Click: this sentence to listen to
the episode of QSO Today in which Eric interviews me about my journey through the radio hobby.
You can send an SASE with your QSL card to me via postal service, and I will send a paper QSL back:
Tomas Hood / ARS NW7US
PO Box 110
Fayetteville, Ohio 45118
Or, my QSL is OK via eQSL, LotW, QRZ.com, or via the bureau (though, that is VERY slow).
PAPER QSL UPDATE: Now that I have finally moved into a house, and have a long-term address, I have obtained QSL cards. I will attempt to catch up with all of the QSL cards sent to me in the past... but the going will be slow. Do know that I plan on QSL returns to everyone. Just allow me a lot of time to catch up, please. Thank you.
My Current Operations Desk
From here, I operate my amateur (ham) radio station, on Mediumwave
Shortwave (shortwave is also known as HF, for, High Frequencies), and on VHF and above.
One of the most useful (and, to me, amazing) features of this Icom IC-7610, is the IP+ function, which, when turned on, improves the Intermodulation Distortion (IMD) quality by optimizing the direct sampling system performance. This function optimizes the Analog/Digital Converter (ADC) against distortion when you receive a strong input signal. It also improves the Third-order Intercept Point (IP3) while minimizing the reduction of the receiver sensitivity.
In short: I was listening to an s-0 weak signal of a DX station, when right adjacent to the frequency came an s-7 signal, wiping out my ability to copy that weak signal. I turned on the IP+ and the distortion of the adjacent signal disappeared, and once again, I heard the weak signal IN THE CLEAR! WOW!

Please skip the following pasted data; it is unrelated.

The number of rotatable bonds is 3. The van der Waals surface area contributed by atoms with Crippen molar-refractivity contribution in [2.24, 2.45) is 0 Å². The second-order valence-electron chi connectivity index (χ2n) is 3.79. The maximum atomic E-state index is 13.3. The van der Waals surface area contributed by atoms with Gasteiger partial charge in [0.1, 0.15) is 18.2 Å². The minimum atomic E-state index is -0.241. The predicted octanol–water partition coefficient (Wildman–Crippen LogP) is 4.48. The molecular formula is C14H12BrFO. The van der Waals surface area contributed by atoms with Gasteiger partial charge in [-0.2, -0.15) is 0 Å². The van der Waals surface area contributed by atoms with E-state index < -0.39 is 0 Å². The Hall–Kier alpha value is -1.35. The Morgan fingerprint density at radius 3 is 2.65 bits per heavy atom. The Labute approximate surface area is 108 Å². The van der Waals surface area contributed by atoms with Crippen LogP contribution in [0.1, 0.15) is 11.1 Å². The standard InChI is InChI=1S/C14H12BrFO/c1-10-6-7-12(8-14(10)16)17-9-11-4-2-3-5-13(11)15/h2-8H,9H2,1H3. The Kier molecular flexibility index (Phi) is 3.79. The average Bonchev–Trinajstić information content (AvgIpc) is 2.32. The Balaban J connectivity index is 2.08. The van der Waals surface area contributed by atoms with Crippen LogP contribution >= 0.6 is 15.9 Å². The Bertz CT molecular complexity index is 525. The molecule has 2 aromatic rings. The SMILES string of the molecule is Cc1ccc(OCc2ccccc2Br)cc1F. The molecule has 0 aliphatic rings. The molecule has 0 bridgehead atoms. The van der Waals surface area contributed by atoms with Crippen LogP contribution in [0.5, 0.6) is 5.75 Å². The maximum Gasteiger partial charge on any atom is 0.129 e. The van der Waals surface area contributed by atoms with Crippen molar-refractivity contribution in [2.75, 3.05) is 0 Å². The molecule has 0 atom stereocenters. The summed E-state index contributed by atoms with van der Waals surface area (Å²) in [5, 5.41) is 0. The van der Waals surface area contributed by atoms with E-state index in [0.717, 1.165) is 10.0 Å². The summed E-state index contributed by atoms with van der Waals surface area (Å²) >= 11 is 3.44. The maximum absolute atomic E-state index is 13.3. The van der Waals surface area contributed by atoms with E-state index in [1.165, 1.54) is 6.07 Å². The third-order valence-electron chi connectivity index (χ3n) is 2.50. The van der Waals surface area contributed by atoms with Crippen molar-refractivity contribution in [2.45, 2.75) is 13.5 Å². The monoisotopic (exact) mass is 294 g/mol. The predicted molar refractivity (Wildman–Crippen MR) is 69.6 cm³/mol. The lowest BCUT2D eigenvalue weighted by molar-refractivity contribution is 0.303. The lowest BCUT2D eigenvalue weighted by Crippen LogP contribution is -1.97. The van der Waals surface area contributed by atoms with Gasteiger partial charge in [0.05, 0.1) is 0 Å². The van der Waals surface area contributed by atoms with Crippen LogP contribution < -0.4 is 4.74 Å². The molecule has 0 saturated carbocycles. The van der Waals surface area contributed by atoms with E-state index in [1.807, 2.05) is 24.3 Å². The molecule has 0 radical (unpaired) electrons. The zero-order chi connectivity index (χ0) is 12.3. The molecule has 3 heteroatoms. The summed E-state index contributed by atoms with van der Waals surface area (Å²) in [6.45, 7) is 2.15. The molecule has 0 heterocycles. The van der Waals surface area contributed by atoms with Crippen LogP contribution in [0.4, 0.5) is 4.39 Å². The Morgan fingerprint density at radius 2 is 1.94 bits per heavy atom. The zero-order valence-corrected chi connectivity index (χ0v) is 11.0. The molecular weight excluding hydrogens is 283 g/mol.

My current shortwave (HF; High Frequency) antenna, used for receiving as well as transmitting, is an off-center-fed dipole antenna. The feed point is up at 50 feet, with one leg running Westward, and the other running Eastward. In the following images, you can see the actual orientation of the antenna.
Raw drawing of the off-center-fed dipole:
In context, here is the raw drawing of the off-center-fed dipole, the azimuth of the two legs of the dipole, a rough plot superimposed on the satellite image of my home, and footprint on the 30-Meter Band (as an example of its performance):
I was able to get an off-center-fed sloping dipole antenna erected this on 12 March 2021 with the help of my Son, KF7IBY, Robert. We were able to get the feed point up to the 50-foot level.